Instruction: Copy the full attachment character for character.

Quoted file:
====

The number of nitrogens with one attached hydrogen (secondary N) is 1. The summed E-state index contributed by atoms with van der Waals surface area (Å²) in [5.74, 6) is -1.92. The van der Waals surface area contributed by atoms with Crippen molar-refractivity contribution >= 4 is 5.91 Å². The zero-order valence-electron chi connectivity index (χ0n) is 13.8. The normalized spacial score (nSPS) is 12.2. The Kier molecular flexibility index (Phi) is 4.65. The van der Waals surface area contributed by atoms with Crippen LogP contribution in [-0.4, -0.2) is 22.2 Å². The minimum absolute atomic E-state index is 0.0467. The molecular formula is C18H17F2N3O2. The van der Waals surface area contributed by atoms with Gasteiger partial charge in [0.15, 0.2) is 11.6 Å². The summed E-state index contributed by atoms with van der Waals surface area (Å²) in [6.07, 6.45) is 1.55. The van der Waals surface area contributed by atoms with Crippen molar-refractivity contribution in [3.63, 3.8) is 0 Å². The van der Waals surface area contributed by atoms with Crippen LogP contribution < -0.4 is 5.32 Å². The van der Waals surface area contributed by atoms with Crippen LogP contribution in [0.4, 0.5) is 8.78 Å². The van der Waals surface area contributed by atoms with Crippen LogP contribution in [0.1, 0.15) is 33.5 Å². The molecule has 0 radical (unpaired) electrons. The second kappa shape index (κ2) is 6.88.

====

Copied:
The number of nitrogens with one attached hydrogen (secondary N) is 1. The summed E-state index contributed by atoms with van der Waals surface area (Å²) in [5.74, 6) is -1.92. The van der Waals surface area contributed by atoms with Crippen molar-refractivity contribution >= 4 is 5.91 Å². The zero-order valence-electron chi connectivity index (χ0n) is 13.8. The normalized spacial score (nSPS) is 12.2. The Kier molecular flexibility index (Phi) is 4.65. The van der Waals surface area contributed by atoms with Crippen LogP contribution in [-0.4, -0.2) is 22.2 Å². The minimum absolute atomic E-state index is 0.0467. The molecular formula is C18H17F2N3O2. The van der Waals surface area contributed by atoms with Gasteiger partial charge in [0.15, 0.2) is 11.6 Å². The summed E-state index contributed by atoms with van der Waals surface area (Å²) in [6.07, 6.45) is 1.55. The van der Waals surface area contributed by atoms with Crippen molar-refractivity contribution in [3.63, 3.8) is 0 Å². The van der Waals surface area contributed by atoms with Crippen LogP contribution < -0.4 is 5.32 Å². The van der Waals surface area contributed by atoms with Crippen LogP contribution in [0.4, 0.5) is 8.78 Å². The van der Waals surface area contributed by atoms with Crippen LogP contribution in [0.1, 0.15) is 33.5 Å². The molecule has 0 radical (unpaired) electrons. The second kappa shape index (κ2) is 6.88.